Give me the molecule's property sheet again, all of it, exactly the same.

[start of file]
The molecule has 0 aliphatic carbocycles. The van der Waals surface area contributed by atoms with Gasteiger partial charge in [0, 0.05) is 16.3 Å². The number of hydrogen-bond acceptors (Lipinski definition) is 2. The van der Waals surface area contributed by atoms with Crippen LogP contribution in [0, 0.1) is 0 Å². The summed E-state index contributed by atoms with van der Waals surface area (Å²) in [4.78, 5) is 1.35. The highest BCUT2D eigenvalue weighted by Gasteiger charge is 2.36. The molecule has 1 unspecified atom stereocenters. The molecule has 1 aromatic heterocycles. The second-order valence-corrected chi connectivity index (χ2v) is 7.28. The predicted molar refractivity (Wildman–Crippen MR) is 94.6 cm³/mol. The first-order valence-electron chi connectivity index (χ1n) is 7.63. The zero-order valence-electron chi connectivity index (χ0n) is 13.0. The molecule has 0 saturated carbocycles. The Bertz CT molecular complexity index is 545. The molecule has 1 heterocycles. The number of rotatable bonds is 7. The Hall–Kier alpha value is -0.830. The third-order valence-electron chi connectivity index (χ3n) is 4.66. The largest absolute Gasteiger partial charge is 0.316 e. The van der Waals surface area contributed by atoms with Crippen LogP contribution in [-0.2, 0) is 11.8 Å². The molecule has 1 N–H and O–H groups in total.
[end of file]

The molecule has 0 aliphatic carbocycles. The van der Waals surface area contributed by atoms with Gasteiger partial charge in [0, 0.05) is 16.3 Å². The number of hydrogen-bond acceptors (Lipinski definition) is 2. The van der Waals surface area contributed by atoms with Crippen LogP contribution in [0, 0.1) is 0 Å². The summed E-state index contributed by atoms with van der Waals surface area (Å²) in [4.78, 5) is 1.35. The highest BCUT2D eigenvalue weighted by Gasteiger charge is 2.36. The molecule has 1 unspecified atom stereocenters. The molecule has 1 aromatic heterocycles. The second-order valence-corrected chi connectivity index (χ2v) is 7.28. The predicted molar refractivity (Wildman–Crippen MR) is 94.6 cm³/mol. The first-order valence-electron chi connectivity index (χ1n) is 7.63. The zero-order valence-electron chi connectivity index (χ0n) is 13.0. The molecule has 0 saturated carbocycles. The Bertz CT molecular complexity index is 545. The molecule has 1 heterocycles. The number of rotatable bonds is 7. The Hall–Kier alpha value is -0.830. The third-order valence-electron chi connectivity index (χ3n) is 4.66. The largest absolute Gasteiger partial charge is 0.316 e. The van der Waals surface area contributed by atoms with Crippen LogP contribution in [-0.2, 0) is 11.8 Å². The molecule has 1 N–H and O–H groups in total.